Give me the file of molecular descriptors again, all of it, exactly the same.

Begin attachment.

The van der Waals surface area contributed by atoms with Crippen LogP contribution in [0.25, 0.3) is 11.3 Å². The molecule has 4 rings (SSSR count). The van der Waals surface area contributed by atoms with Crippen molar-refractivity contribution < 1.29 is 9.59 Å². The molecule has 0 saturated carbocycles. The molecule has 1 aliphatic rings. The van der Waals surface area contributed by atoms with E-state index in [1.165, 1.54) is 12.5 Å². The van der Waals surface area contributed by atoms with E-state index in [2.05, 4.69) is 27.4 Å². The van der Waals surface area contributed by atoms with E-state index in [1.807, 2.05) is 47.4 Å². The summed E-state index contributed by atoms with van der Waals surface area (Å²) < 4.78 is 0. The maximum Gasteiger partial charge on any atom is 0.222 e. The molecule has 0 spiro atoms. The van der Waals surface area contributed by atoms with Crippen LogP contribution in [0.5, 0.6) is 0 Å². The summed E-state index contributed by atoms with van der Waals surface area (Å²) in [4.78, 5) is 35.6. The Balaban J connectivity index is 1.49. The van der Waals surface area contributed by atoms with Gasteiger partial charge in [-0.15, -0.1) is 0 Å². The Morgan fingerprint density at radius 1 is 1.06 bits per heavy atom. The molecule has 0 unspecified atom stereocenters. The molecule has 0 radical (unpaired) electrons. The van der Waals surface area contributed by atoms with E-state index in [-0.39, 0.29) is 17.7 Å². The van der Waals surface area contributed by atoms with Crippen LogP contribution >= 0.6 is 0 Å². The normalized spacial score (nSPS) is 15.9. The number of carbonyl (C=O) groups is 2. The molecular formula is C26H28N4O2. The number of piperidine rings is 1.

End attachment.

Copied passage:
The van der Waals surface area contributed by atoms with Crippen LogP contribution in [0.25, 0.3) is 11.3 Å². The molecule has 4 rings (SSSR count). The van der Waals surface area contributed by atoms with Crippen molar-refractivity contribution < 1.29 is 9.59 Å². The molecule has 0 saturated carbocycles. The molecule has 1 aliphatic rings. The van der Waals surface area contributed by atoms with E-state index in [1.165, 1.54) is 12.5 Å². The van der Waals surface area contributed by atoms with E-state index in [2.05, 4.69) is 27.4 Å². The van der Waals surface area contributed by atoms with E-state index in [1.807, 2.05) is 47.4 Å². The summed E-state index contributed by atoms with van der Waals surface area (Å²) < 4.78 is 0. The maximum Gasteiger partial charge on any atom is 0.222 e. The molecule has 0 spiro atoms. The van der Waals surface area contributed by atoms with Crippen LogP contribution in [0.5, 0.6) is 0 Å². The summed E-state index contributed by atoms with van der Waals surface area (Å²) in [4.78, 5) is 35.6. The Balaban J connectivity index is 1.49. The van der Waals surface area contributed by atoms with Gasteiger partial charge in [-0.15, -0.1) is 0 Å². The Morgan fingerprint density at radius 1 is 1.06 bits per heavy atom. The molecule has 0 unspecified atom stereocenters. The molecule has 0 radical (unpaired) electrons. The van der Waals surface area contributed by atoms with E-state index in [-0.39, 0.29) is 17.7 Å². The van der Waals surface area contributed by atoms with Crippen LogP contribution >= 0.6 is 0 Å². The normalized spacial score (nSPS) is 15.9. The number of carbonyl (C=O) groups is 2. The molecular formula is C26H28N4O2. The number of piperidine rings is 1.